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Carotid Artery Procedures

Baylor Scott & White Heart and Vascular Hospital – Dallas

Carotid endarterectomy

When peripheral artery disease (or PAD) is caused by a blood vessel blockage in the carotid artery in the neck, it may narrow blood flow to the arms or legs, increasing chances for stroke. One treatment option to resolve this condition is a surgical procedure called carotid endarterectomy.

In this procedure, the physician makes an incision on the front of the patient’s neck, opens the carotid artery, removes any blockages and then stitches the artery closed.

Carotid endarterectomy surgery may be performed following a stroke and can also help prevent strokes.

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Carotid stenting

Another surgical procedure to treat peripheral artery disease is the placement of a carotid artery stent—a very small wire mesh coil—to keep coronary arteries open.

As part of a minimally invasive procedure known as coronary angioplasty, the physician makes a small incision in the patient’s groin, arm or neck and then inserts a catheter with the stent containing a balloon on the tip into a blocked section of the coronary artery. Using special dyes and monitors to guide the catheter through the blood vessels to a narrowed artery, the balloon is inflated at the site of the blockage, expanding the stent to permit increased blood flow. After the artery is stretched and opened, the physician deflates the balloon and removes the catheter, leaving the stent behind.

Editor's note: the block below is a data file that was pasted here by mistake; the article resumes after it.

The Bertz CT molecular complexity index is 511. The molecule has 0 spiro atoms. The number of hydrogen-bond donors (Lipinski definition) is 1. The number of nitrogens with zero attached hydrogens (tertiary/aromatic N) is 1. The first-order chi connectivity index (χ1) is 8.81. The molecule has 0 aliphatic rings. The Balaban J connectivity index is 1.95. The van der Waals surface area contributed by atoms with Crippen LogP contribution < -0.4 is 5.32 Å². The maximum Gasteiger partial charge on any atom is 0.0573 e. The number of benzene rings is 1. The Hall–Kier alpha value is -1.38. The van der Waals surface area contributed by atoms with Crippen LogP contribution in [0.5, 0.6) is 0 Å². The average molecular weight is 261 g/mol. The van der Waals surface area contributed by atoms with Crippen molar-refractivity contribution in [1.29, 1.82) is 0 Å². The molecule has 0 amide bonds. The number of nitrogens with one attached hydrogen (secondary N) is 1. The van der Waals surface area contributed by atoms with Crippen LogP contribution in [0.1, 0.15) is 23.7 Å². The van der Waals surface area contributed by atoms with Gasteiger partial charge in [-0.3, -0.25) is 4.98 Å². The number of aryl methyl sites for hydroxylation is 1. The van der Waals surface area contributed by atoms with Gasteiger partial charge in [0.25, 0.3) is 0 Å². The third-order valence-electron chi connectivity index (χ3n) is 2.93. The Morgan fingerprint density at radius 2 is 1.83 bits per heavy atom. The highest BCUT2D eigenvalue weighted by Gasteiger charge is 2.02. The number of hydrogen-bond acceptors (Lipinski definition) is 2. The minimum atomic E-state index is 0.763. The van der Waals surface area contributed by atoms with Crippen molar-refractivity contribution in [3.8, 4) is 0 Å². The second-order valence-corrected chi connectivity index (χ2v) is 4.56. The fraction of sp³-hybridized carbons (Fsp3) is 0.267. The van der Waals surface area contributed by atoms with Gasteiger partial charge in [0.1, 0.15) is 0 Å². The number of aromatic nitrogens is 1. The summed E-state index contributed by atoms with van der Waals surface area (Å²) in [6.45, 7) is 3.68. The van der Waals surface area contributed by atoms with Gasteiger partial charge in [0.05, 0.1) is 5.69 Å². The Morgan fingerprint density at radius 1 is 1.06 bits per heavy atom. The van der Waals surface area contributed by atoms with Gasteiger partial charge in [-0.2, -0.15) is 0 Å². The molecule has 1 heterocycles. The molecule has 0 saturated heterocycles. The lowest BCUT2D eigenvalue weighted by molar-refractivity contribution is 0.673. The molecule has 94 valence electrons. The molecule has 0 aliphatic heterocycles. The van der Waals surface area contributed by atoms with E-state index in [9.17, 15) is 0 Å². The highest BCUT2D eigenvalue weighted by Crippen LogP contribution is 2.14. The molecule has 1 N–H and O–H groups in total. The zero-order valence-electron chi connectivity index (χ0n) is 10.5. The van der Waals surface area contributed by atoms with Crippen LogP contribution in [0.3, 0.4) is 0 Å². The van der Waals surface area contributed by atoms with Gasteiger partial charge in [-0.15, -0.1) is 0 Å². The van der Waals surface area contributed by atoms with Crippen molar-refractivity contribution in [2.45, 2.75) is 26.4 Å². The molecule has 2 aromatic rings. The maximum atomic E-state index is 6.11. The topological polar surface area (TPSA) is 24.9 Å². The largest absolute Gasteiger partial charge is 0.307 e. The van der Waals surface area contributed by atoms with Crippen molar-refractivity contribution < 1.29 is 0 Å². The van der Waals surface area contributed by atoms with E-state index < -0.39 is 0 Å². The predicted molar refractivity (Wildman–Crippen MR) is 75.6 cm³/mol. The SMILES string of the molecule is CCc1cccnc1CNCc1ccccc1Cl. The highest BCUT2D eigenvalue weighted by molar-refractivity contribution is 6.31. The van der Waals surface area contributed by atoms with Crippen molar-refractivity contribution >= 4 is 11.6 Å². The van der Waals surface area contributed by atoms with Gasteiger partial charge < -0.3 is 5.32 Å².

At Baylor Scott & White Heart and Vascular Hospital – Dallas, vascular surgeons on the medical staff regularly perform carotid stenting procedures.

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Transcarotid artery revascularization (TCAR)

Thanks to specialty training by vascular surgeons on the medical staff at Baylor Scott & White Heart and Vascular Hospital – Dallas, a relatively new procedure is now available to patients to help resolve blockages in the carotid artery that could lead to stroke. Transcarotid artery revascularization (TCAR) combines the safety and reliability of open carotid endarterectomy with the minimally invasive features of carotid stenting.

During TCAR, a small incision is made just above a patient’s collar bone to expose the common carotid artery. A soft, flexible sheath is placed directly into the carotid artery, connected to a specialized system to reverse the blood flow away from the brain to protect against fragments of plaque that may come loose during the procedure. The blood filters and returns through a second sheath placed in the femoral vein in the patient’s thigh, and then the stent is inserted to open the artery.

Vascular surgeons on the medical staff at Baylor Scott & White Heart and Vascular Hospital – Dallas continue a long history and tradition of innovation with the TCAR procedure, often an alternative to carotid endarterectomy.

Several vascular surgeons in blue scrubs perform a surgery in the operating room
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